One final comment, I do have peace in my life. But instead of thanking the military and police force I give the thanks to a loving family, a supportive husband, and my own self-esteem.


  1. when I read the blog post title I thought, "uh-oh" this post is about me and some of the comments I've made on here! Because I know I tend to turn everything into a joke and make silly, irrelevant comments about serious emotions and topics and stuff.

    But then I went to the comments on "my ideas about the universe in a nutshell" and them and I understood that you were talking about an anonymous comment, not my comments, and I never make anonymous comments on here

    (or do I? Bwah ha ha ha!!!)

    No, seriously, I really don't.

    And then I read the last part of this post about "a loving family" and I thought, "Awww... how sweet! She's talking about me... I think anyway"

    lol! j/k bbq

    And to talk about the issues you raised today... you already know how I feel about Walmart and McDonald's and the US military and stuff. (I love them all! My favorite thing ever is seeing a soldier in uniform eating a Big Mac inside a McDonald's inside a Wal-Mart) So I'll just say see you later.

    Thanks for writing.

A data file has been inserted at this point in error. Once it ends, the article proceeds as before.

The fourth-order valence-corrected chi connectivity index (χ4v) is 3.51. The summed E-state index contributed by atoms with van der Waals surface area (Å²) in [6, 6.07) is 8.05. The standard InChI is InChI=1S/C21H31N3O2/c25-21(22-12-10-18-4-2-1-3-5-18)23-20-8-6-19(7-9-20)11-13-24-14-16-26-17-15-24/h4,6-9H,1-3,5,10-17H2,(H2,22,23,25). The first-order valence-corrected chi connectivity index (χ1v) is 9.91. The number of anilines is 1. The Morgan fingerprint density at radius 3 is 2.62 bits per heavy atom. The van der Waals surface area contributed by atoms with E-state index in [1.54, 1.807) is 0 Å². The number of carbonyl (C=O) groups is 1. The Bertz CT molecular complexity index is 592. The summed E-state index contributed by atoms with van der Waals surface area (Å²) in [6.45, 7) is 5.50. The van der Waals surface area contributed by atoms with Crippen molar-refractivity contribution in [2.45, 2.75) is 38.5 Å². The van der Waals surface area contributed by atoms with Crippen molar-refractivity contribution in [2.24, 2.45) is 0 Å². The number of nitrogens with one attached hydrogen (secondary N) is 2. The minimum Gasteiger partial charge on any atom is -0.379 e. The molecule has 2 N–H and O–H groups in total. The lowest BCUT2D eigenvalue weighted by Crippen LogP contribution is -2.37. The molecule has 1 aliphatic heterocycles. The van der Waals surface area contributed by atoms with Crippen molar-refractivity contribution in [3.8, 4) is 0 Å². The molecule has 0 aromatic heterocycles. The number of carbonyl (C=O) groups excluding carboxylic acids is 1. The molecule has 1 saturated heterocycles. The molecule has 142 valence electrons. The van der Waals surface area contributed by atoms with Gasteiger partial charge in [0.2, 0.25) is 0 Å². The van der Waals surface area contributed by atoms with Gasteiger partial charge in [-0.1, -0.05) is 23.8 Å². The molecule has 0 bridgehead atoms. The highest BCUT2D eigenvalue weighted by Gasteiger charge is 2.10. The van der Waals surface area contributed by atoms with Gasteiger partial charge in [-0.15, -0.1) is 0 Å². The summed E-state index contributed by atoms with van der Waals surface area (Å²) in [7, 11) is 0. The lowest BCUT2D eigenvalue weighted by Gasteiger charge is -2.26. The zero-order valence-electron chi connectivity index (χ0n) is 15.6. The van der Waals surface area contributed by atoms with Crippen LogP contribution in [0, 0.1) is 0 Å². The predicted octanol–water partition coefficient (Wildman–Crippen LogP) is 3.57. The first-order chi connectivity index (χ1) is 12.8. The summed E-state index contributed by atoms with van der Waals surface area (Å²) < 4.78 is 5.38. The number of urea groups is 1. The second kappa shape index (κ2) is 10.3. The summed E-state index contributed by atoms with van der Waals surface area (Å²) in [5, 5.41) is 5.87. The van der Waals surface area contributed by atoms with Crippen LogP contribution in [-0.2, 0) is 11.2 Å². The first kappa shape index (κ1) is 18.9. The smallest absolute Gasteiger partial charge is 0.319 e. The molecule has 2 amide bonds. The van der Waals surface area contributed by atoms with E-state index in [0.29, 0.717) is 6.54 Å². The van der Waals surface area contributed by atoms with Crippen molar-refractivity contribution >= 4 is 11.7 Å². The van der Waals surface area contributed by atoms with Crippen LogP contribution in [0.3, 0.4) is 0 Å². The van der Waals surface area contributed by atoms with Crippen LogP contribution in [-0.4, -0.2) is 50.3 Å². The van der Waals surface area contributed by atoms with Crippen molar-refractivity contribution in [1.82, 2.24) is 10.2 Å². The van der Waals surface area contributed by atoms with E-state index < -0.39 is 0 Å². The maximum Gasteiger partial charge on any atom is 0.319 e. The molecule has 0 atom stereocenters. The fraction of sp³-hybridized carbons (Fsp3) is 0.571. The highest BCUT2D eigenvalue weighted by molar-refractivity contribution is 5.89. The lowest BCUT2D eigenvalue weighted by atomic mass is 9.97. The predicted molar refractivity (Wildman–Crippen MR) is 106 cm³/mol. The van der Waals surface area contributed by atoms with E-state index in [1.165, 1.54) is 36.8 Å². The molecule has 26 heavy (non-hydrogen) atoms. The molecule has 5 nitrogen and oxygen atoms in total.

2. Glad to see you're posting again. When Howard Zinn died last week, I came across this wonderful quote from him:

    To be hopeful in bad times is not just foolishly romantic. It is based on the fact that human history is a history not only of cruelty but also of compassion, sacrifice, courage, kindness. What we choose to emphasize in this complex history will determine our lives. If we see only the worst, it destroys our capacity to do something.

    If we remember those times and places–and there are so many–where people have behaved magnificently, this gives us the energy to act, and at least the possibility of sending this spinning top of a world in a different direction. And if we do act, in however small a way, we don’t have to wait for some grand utopian future. The future is an infinite succession of presents, and to live now as we think human beings should live, in defiance of all that is bad around us, is itself a marvelous victory.

    (Howard Zinn, The Optimism of Uncertainty: The Nation, 9/20/2004)

    I hope you keep writing. I enjoy reading your stuff.

  3. Nice..I too was thinking of Howard Zinn while reading your post. A People's History of the United States.

  4. It's funny, I agree with everything in that Howard Zinn quote... everything. I think it's very nice. But I don't like Howard Zinn very much.

  5. Some bumper stickers say " War is not the answer " But if the question is how to deal with evil I think sometimes War is the only answer. After all there was war in heaven ( good vs evil ) The battle of good vs evil will be fought in every individuals life and sometimes between nations or groups of people. Any way I hope I will be on the side of good.